FCC Leans Toward 'Diversity Index'
No big cap expansion, but crossownership protected
By Bill McConnell -- Broadcasting & Cable, 4/20/2003 8:00:00 PM
When the FCC issues new ownership rules, media companies with broadcast holdings will face specific limits on the number of stations, newspapers and other media that they can own in individual markets, Washington sources say.
FCC Chairman Michael Powell's decision to set numerical limits rather than rely on a case-by-case model for approving each media merger apparently heads off one potential dispute among the FCC's Republican majority and alleviates a major threat to his June 2 deadline for revising media-ownership rules.
At the NAB convention in Las Vegas two weeks ago, Powell again seemed to be butting heads with fellow GOP commissioner Kevin Martin, this time over the so-called "diversity index" that the FCC staff is devising to help determine when media mergers cause unacceptable concentration in a local market. Last week, though, the two commissioners were coming to terms, Washington sources say.
Resolution would be welcome relief to broadcasters, especially TV-station groups that also own newspapers. Many executives fear that use of the diversity index would eliminate opportunities for many mergers even if the FCC repeals its outright prohibition on crossownership between broadcast stations and local newspapers as widely expected.
Media companies seeking to add TV/newspaper combos, particularly those in midsize and small markets, appear relieved. One company likely to benefit is Media General, the Richmond, Va.-based company that owns and operates newspaper/TV combos in six Southeastern markets. It plans to pair more outlets among its 22 daily newspapers and 26 TV stations if the current restriction is eliminated.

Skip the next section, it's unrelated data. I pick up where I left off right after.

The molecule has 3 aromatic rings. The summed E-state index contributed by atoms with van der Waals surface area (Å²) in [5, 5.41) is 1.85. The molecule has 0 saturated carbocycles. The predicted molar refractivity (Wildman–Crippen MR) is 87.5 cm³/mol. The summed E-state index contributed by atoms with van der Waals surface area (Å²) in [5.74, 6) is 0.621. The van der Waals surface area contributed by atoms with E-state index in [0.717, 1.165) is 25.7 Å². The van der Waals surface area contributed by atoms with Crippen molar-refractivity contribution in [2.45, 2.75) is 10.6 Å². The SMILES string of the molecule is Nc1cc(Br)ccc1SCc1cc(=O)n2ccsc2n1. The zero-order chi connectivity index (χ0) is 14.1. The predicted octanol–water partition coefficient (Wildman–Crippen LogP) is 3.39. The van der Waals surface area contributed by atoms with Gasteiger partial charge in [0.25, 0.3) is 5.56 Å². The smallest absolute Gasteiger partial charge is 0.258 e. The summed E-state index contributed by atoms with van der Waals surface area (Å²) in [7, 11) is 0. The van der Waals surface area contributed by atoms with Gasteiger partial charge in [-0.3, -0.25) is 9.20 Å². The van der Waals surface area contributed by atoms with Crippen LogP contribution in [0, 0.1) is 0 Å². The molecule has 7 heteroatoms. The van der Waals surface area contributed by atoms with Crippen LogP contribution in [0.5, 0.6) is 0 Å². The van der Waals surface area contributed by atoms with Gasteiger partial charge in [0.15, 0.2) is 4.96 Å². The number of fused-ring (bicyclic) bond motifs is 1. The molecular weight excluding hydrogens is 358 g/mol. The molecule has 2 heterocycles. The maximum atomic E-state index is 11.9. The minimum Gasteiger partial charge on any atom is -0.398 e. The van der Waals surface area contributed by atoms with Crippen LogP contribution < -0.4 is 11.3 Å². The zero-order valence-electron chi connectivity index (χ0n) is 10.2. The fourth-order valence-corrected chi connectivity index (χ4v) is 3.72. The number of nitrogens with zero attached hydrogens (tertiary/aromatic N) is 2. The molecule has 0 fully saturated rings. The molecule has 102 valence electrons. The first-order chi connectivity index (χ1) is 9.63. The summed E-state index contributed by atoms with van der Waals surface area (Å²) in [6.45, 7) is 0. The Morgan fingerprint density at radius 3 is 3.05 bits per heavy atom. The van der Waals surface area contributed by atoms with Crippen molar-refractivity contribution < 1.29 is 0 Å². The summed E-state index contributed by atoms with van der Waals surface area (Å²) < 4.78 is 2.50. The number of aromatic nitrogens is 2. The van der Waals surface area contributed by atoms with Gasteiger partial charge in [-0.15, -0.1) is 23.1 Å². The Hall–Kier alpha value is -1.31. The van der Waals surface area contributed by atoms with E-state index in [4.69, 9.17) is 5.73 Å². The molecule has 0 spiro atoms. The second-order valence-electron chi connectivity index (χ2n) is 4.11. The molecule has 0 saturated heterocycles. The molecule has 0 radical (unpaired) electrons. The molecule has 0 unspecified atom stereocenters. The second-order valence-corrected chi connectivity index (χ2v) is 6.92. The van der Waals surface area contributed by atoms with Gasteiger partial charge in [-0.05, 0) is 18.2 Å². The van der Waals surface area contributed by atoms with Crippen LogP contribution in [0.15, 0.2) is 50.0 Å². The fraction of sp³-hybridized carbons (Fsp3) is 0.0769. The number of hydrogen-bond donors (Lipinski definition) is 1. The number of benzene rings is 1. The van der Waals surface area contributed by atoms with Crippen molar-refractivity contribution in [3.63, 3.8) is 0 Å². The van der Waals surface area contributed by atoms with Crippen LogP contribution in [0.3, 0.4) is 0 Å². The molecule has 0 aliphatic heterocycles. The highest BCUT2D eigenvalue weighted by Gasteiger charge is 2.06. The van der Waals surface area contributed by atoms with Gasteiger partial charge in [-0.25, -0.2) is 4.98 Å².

Media General is so eager for relief on crossownership that it has asked the FCC to vote on the provision individually if debate over other rule changes delays a vote on the entire package beyond June 2. The company also voiced concerns about the diversity index in meetings with FCC staff last month.
Also pushing hard for relief on newspaper crossownership are Tribune, Belo, Gannet, Cox, Hearst-Argyle and Dispatch Broadcast. NAB and the Newspaper Association of America also have made relaxation a top priority.
With a GOP majority likely on newspaper crossownership, that leaves changes to the national cap on TV-household reach as the major hurdle to Powell's deadline. With the NAB opposing an increase in the 35% cap on one company's share and the major broadcast networks supporting its expansion, the issue has divided Republicans in Congress, and more than a slight increase is unlikely.
The diversity index, still being designed by FCC staff, is an econometric model that would be used to gauge market concentration and possible anticompetitive effects of media concentration. The index will be akin to the Herfindahl-Hirschman Index used by antitrust regulators to estimate how mergers affect industry concentration. The FCC's measure would account for availability of separately owned media in a market, including broadcast, print and the Internet.
The prospect of set numerical limits is a bit of a compromise by Powell, who has long questioned whether what he calls "prophylactic" restrictions are the right tool for reviewing mergers when each market has unique characteristics. To alleviate a standoff, he has assured Martin that the diversity index won't be used on a merger-by-merger basis as HHI is used by the Justice Department and the Federal Trade Commission. Instead, the index will be used to provide the economic underpinning for new limits on the number of TV and radio outlets that can be owned in markets of various size.
The FCC's current limits, which in addition to the TV/newspaper-crossownership ban, also include restrictions on TV duopolies and local radio/TV crossownership, face elimination by the court because they were not justified economically in the eyes of judges.
Despite his harsh critique two weeks ago, Martin indicated last week that he has no problem employing the index to design easy-to-follow limits on what one company can own in a market. He also was pleased by Powell's assurance that the new limits will create opportunities for companies seeking to establish newspaper/TV combos.
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